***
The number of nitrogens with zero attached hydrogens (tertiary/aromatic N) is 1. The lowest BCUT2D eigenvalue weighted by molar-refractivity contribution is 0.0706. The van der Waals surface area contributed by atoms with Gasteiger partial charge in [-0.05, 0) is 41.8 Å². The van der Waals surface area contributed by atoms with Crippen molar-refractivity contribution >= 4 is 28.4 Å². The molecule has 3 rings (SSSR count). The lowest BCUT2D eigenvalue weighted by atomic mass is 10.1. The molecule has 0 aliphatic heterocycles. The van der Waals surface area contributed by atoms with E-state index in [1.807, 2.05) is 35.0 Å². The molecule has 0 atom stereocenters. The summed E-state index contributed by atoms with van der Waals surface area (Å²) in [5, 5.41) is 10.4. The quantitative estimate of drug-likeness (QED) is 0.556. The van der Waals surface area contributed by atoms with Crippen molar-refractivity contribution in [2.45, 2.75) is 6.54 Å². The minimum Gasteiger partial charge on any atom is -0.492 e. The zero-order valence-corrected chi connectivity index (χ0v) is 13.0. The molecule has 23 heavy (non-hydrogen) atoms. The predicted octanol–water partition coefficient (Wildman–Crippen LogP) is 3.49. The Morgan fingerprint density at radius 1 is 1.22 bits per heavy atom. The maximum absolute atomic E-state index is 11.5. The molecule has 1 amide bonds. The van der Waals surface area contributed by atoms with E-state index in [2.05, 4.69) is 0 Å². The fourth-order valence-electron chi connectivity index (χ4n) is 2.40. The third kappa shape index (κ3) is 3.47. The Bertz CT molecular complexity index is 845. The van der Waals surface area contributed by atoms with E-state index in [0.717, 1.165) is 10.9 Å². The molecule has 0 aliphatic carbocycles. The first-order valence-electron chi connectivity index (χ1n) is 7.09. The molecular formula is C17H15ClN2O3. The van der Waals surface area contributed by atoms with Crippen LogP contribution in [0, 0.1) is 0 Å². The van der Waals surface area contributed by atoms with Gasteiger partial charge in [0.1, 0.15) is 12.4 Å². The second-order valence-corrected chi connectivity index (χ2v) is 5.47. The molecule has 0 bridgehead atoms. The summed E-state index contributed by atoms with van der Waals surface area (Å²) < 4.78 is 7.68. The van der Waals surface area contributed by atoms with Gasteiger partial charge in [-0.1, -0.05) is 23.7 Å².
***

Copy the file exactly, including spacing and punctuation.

The number of nitrogens with zero attached hydrogens (tertiary/aromatic N) is 1. The lowest BCUT2D eigenvalue weighted by molar-refractivity contribution is 0.0706. The van der Waals surface area contributed by atoms with Gasteiger partial charge in [-0.05, 0) is 41.8 Å². The van der Waals surface area contributed by atoms with Crippen molar-refractivity contribution >= 4 is 28.4 Å². The molecule has 3 rings (SSSR count). The lowest BCUT2D eigenvalue weighted by atomic mass is 10.1. The molecule has 0 aliphatic heterocycles. The van der Waals surface area contributed by atoms with E-state index in [1.807, 2.05) is 35.0 Å². The molecule has 0 atom stereocenters. The summed E-state index contributed by atoms with van der Waals surface area (Å²) in [5, 5.41) is 10.4. The quantitative estimate of drug-likeness (QED) is 0.556. The van der Waals surface area contributed by atoms with Crippen molar-refractivity contribution in [2.45, 2.75) is 6.54 Å². The minimum Gasteiger partial charge on any atom is -0.492 e. The zero-order valence-corrected chi connectivity index (χ0v) is 13.0. The molecule has 23 heavy (non-hydrogen) atoms. The predicted octanol–water partition coefficient (Wildman–Crippen LogP) is 3.49. The Morgan fingerprint density at radius 1 is 1.22 bits per heavy atom. The maximum absolute atomic E-state index is 11.5. The molecule has 1 amide bonds. The van der Waals surface area contributed by atoms with E-state index in [2.05, 4.69) is 0 Å². The fourth-order valence-electron chi connectivity index (χ4n) is 2.40. The third kappa shape index (κ3) is 3.47. The Bertz CT molecular complexity index is 845. The van der Waals surface area contributed by atoms with E-state index in [0.717, 1.165) is 10.9 Å². The molecule has 0 aliphatic carbocycles. The first-order valence-electron chi connectivity index (χ1n) is 7.09. The molecular formula is C17H15ClN2O3. The van der Waals surface area contributed by atoms with Crippen LogP contribution in [0, 0.1) is 0 Å². The van der Waals surface area contributed by atoms with Gasteiger partial charge in [0.1, 0.15) is 12.4 Å². The second-order valence-corrected chi connectivity index (χ2v) is 5.47. The molecule has 0 bridgehead atoms. The summed E-state index contributed by atoms with van der Waals surface area (Å²) < 4.78 is 7.68. The van der Waals surface area contributed by atoms with Gasteiger partial charge in [-0.1, -0.05) is 23.7 Å².